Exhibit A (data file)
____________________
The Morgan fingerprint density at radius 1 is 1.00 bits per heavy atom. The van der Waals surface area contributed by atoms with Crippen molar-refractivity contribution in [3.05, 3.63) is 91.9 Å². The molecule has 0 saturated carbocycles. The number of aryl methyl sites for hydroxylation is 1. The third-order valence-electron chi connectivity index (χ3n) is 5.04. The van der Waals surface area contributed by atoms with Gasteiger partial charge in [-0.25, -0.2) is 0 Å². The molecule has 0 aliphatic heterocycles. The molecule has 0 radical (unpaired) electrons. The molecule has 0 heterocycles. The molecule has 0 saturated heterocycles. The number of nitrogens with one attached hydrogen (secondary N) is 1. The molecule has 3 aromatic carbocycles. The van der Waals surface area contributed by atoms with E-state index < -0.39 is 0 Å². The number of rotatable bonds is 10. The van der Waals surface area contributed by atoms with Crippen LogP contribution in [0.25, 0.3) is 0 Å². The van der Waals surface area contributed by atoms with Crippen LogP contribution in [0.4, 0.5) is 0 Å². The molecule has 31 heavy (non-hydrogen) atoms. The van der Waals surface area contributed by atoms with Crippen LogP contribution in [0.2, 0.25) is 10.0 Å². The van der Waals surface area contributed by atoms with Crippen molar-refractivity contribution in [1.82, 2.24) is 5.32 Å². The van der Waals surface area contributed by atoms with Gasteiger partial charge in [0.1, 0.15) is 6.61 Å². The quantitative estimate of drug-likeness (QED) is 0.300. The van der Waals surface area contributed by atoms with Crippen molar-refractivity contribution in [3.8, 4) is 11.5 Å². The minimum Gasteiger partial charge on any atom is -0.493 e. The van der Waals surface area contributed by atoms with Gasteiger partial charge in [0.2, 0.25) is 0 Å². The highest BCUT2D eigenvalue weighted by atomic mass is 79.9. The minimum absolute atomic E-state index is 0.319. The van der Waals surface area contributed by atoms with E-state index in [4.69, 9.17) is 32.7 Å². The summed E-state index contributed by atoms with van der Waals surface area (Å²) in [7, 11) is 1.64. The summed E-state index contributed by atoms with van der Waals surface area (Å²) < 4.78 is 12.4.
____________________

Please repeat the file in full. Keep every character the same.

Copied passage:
The Morgan fingerprint density at radius 1 is 1.00 bits per heavy atom. The van der Waals surface area contributed by atoms with Crippen molar-refractivity contribution in [3.05, 3.63) is 91.9 Å². The molecule has 0 saturated carbocycles. The number of aryl methyl sites for hydroxylation is 1. The third-order valence-electron chi connectivity index (χ3n) is 5.04. The van der Waals surface area contributed by atoms with Gasteiger partial charge in [-0.25, -0.2) is 0 Å². The molecule has 0 aliphatic heterocycles. The molecule has 0 radical (unpaired) electrons. The molecule has 0 heterocycles. The molecule has 0 saturated heterocycles. The number of nitrogens with one attached hydrogen (secondary N) is 1. The molecule has 3 aromatic carbocycles. The van der Waals surface area contributed by atoms with E-state index < -0.39 is 0 Å². The number of rotatable bonds is 10. The van der Waals surface area contributed by atoms with Crippen LogP contribution in [0.25, 0.3) is 0 Å². The van der Waals surface area contributed by atoms with Crippen LogP contribution in [0.4, 0.5) is 0 Å². The molecule has 31 heavy (non-hydrogen) atoms. The van der Waals surface area contributed by atoms with Crippen LogP contribution in [0.2, 0.25) is 10.0 Å². The van der Waals surface area contributed by atoms with Crippen molar-refractivity contribution in [1.82, 2.24) is 5.32 Å². The van der Waals surface area contributed by atoms with Gasteiger partial charge in [0.1, 0.15) is 6.61 Å². The quantitative estimate of drug-likeness (QED) is 0.300. The van der Waals surface area contributed by atoms with Crippen molar-refractivity contribution in [3.8, 4) is 11.5 Å². The minimum Gasteiger partial charge on any atom is -0.493 e. The van der Waals surface area contributed by atoms with Gasteiger partial charge in [0.2, 0.25) is 0 Å². The highest BCUT2D eigenvalue weighted by atomic mass is 79.9. The minimum absolute atomic E-state index is 0.319. The van der Waals surface area contributed by atoms with E-state index in [4.69, 9.17) is 32.7 Å². The summed E-state index contributed by atoms with van der Waals surface area (Å²) in [7, 11) is 1.64. The summed E-state index contributed by atoms with van der Waals surface area (Å²) < 4.78 is 12.4.